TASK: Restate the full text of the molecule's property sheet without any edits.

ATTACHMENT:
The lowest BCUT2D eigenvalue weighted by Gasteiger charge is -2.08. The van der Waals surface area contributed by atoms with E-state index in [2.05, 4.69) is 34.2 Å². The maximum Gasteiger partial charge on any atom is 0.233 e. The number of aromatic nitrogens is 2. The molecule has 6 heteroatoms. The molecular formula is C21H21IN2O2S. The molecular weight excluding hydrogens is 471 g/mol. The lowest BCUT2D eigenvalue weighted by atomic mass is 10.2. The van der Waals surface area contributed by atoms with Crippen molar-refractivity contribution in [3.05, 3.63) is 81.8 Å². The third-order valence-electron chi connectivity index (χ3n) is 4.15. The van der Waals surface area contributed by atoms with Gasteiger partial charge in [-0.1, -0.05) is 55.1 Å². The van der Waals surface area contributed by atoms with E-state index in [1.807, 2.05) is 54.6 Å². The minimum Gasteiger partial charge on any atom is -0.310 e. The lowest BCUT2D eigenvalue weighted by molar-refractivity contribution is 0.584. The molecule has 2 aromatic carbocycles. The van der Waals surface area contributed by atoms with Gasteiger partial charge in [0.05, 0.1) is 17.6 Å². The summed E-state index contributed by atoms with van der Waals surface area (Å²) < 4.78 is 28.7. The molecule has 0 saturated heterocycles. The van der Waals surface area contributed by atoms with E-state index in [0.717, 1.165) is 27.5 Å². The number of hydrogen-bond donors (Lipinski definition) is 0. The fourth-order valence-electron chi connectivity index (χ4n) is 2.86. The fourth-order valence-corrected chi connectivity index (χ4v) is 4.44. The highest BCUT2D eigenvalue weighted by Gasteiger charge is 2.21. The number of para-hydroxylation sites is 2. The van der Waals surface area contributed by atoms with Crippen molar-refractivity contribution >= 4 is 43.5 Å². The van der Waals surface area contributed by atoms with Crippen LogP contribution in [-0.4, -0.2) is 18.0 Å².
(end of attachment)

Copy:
The lowest BCUT2D eigenvalue weighted by Gasteiger charge is -2.08. The van der Waals surface area contributed by atoms with E-state index in [2.05, 4.69) is 34.2 Å². The maximum Gasteiger partial charge on any atom is 0.233 e. The number of aromatic nitrogens is 2. The molecule has 6 heteroatoms. The molecular formula is C21H21IN2O2S. The molecular weight excluding hydrogens is 471 g/mol. The lowest BCUT2D eigenvalue weighted by atomic mass is 10.2. The van der Waals surface area contributed by atoms with Crippen molar-refractivity contribution in [3.05, 3.63) is 81.8 Å². The third-order valence-electron chi connectivity index (χ3n) is 4.15. The van der Waals surface area contributed by atoms with Gasteiger partial charge in [-0.1, -0.05) is 55.1 Å². The van der Waals surface area contributed by atoms with E-state index in [1.807, 2.05) is 54.6 Å². The minimum Gasteiger partial charge on any atom is -0.310 e. The lowest BCUT2D eigenvalue weighted by molar-refractivity contribution is 0.584. The molecule has 2 aromatic carbocycles. The van der Waals surface area contributed by atoms with Gasteiger partial charge in [0.05, 0.1) is 17.6 Å². The summed E-state index contributed by atoms with van der Waals surface area (Å²) < 4.78 is 28.7. The molecule has 0 saturated heterocycles. The van der Waals surface area contributed by atoms with E-state index in [0.717, 1.165) is 27.5 Å². The number of hydrogen-bond donors (Lipinski definition) is 0. The fourth-order valence-electron chi connectivity index (χ4n) is 2.86. The fourth-order valence-corrected chi connectivity index (χ4v) is 4.44. The highest BCUT2D eigenvalue weighted by Gasteiger charge is 2.21. The number of para-hydroxylation sites is 2. The van der Waals surface area contributed by atoms with Crippen molar-refractivity contribution >= 4 is 43.5 Å². The van der Waals surface area contributed by atoms with Crippen LogP contribution in [-0.4, -0.2) is 18.0 Å².